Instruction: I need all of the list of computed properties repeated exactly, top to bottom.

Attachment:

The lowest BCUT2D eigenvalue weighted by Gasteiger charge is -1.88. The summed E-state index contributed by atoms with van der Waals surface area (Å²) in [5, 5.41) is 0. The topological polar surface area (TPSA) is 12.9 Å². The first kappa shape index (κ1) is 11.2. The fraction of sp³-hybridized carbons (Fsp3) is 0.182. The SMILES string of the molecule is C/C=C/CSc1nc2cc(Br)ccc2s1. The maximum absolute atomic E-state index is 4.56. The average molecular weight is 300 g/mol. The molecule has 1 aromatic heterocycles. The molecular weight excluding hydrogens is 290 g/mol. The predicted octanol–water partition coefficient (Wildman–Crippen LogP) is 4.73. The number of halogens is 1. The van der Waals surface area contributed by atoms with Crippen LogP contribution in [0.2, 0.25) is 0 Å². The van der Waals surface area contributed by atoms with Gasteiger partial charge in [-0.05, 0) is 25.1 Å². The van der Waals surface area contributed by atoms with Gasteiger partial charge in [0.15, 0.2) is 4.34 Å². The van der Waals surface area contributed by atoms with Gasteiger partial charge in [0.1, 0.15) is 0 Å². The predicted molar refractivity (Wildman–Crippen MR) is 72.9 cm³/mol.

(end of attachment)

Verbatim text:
The lowest BCUT2D eigenvalue weighted by Gasteiger charge is -1.88. The summed E-state index contributed by atoms with van der Waals surface area (Å²) in [5, 5.41) is 0. The topological polar surface area (TPSA) is 12.9 Å². The first kappa shape index (κ1) is 11.2. The fraction of sp³-hybridized carbons (Fsp3) is 0.182. The SMILES string of the molecule is C/C=C/CSc1nc2cc(Br)ccc2s1. The maximum absolute atomic E-state index is 4.56. The average molecular weight is 300 g/mol. The molecule has 1 aromatic heterocycles. The molecular weight excluding hydrogens is 290 g/mol. The predicted octanol–water partition coefficient (Wildman–Crippen LogP) is 4.73. The number of halogens is 1. The van der Waals surface area contributed by atoms with Crippen LogP contribution in [0.2, 0.25) is 0 Å². The van der Waals surface area contributed by atoms with Gasteiger partial charge in [-0.05, 0) is 25.1 Å². The van der Waals surface area contributed by atoms with Gasteiger partial charge in [0.15, 0.2) is 4.34 Å². The van der Waals surface area contributed by atoms with Gasteiger partial charge in [0.1, 0.15) is 0 Å². The predicted molar refractivity (Wildman–Crippen MR) is 72.9 cm³/mol.